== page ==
Asking for professional help in fixing a faulty shower pipe may be the first thing that comes to your mind whenever a mishap occurs, but this can be expensive, and while the bigger and more complex jobs require a professional, there are problems you can fix yourself, if you have some special tools. (Of course, if you need to purchase the tools, or are not practically minded, calling a professional may be a whole lot easier). Fixing it promptly can save you money because a faulty shower pipe can waste gallons of water if left unfixed.
Plus, if the hot water side is faulty, you might be wasting a significant amount of electricity as well, as the geyser needs to operate continuously to keep the leaking water warm.
There are various reasons as to why your shower pipes and taps might be faulty such as:
- Worn out inner seals
- Parts have become corroded over time
- Parts have clogged up with hard water deposits. (Easy to see when the water sprays out the shower head in all directions)
If you are using a shower with two tap handles (one for hot and one for cold water), then this is how you can fix it.
- Shut off the water supply
Make sure that the main water supply is shut off before you start working on the shower pipe or tap. You can also have some towels on hand in case the water continues to drip while you are in the process of repairing.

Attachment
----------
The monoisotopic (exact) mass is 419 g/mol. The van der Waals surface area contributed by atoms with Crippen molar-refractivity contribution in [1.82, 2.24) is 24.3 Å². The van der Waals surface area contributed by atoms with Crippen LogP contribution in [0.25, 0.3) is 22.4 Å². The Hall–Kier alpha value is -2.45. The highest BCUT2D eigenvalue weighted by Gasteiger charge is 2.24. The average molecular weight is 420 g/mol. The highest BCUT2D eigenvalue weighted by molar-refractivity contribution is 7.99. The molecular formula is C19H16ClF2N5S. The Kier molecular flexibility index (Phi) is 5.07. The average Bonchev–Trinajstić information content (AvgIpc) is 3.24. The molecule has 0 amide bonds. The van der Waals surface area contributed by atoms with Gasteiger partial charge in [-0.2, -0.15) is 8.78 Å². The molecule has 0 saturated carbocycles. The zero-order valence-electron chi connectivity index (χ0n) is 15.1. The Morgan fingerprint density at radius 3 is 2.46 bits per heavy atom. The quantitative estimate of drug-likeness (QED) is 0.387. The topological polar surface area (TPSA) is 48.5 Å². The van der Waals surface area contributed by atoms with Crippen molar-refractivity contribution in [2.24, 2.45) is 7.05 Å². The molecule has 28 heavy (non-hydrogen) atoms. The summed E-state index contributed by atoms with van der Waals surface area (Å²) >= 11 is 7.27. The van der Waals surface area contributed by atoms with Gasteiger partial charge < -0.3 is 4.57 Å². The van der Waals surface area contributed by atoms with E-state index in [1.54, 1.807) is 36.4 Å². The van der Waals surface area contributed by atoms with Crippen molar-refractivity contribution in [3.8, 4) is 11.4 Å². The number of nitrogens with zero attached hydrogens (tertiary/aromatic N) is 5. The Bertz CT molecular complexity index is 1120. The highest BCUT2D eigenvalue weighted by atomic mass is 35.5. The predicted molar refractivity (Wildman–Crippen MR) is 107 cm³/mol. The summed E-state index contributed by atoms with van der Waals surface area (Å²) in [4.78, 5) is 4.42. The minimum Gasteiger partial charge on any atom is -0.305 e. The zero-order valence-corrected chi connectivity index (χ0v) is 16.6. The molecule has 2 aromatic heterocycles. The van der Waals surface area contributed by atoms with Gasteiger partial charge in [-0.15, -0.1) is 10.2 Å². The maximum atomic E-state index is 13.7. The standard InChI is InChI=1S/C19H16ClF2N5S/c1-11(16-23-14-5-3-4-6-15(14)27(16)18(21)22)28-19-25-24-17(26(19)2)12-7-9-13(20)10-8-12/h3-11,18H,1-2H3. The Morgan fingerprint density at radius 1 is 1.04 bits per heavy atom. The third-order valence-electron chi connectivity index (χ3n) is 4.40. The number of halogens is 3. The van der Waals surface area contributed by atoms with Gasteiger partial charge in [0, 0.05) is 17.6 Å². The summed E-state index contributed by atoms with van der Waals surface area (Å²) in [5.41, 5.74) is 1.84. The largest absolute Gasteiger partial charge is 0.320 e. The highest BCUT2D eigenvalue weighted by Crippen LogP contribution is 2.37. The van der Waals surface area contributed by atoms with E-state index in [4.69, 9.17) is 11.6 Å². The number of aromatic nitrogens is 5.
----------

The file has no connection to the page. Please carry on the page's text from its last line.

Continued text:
- Feel the water
The next step is to feel the water. Is it hot or is it cold? If it’s hot, you know that the leak is coming from the hot water valve, and if it’s cold, it is coming from the cold-water valve.
- Remove the faucet handle.
This step will depend on the design of the tap. Older taps or those with basic and simple designs often have an exposed screw, while newly designed ones usually have the screws hidden beneath the cover cap. (You will need to pull the cover cap off). Use a screwdriver and unscrew the locking screw. Make sure to keep the screws safe to avoid them getting lost or tumbling down the drain as you perform the other steps.
- Remove the handle
The next thing you must do is wiggle and pull on the handle to extract it from the faucet’s body. It may not be easy, and it would be better if you had a faucet puller in hand. (This is where the professionals may come in handy). Next, remove the trim and the faucet sleeve that is over the faucet stem. You may need a plumber’s deep socket to extract the faucet stem from its valve body.
- Replace the parts
After you have extracted the faucet stem, replace all the faucet washers, seals, O-rings, and flat washers, which you can find at the end of the stem. If you are not sure of the sizes, remove the old ones and take them to a plumbing shop to show them so that you can be sure you replace with the correct size.
- Put everything back together.
Once you have replaced all significant parts, it’s now time to put everything back together. It would be best to lubricate the threads with a plumber’s grease before tightening them in the valve body. Put the handle back on (temporarily) and test the valve to see if it is already working correctly. You can finish the reassembly and seal the trim onto the wall with a tub caulk if it is.
Suppose your shower plumbing is faulty and you can’t fix it yourself. Then calling for professional help may be best. However, if you don’t have the budget or want to put your skills to the test, you can follow this simple procedure and try to fix faulty shower pipes through DIY.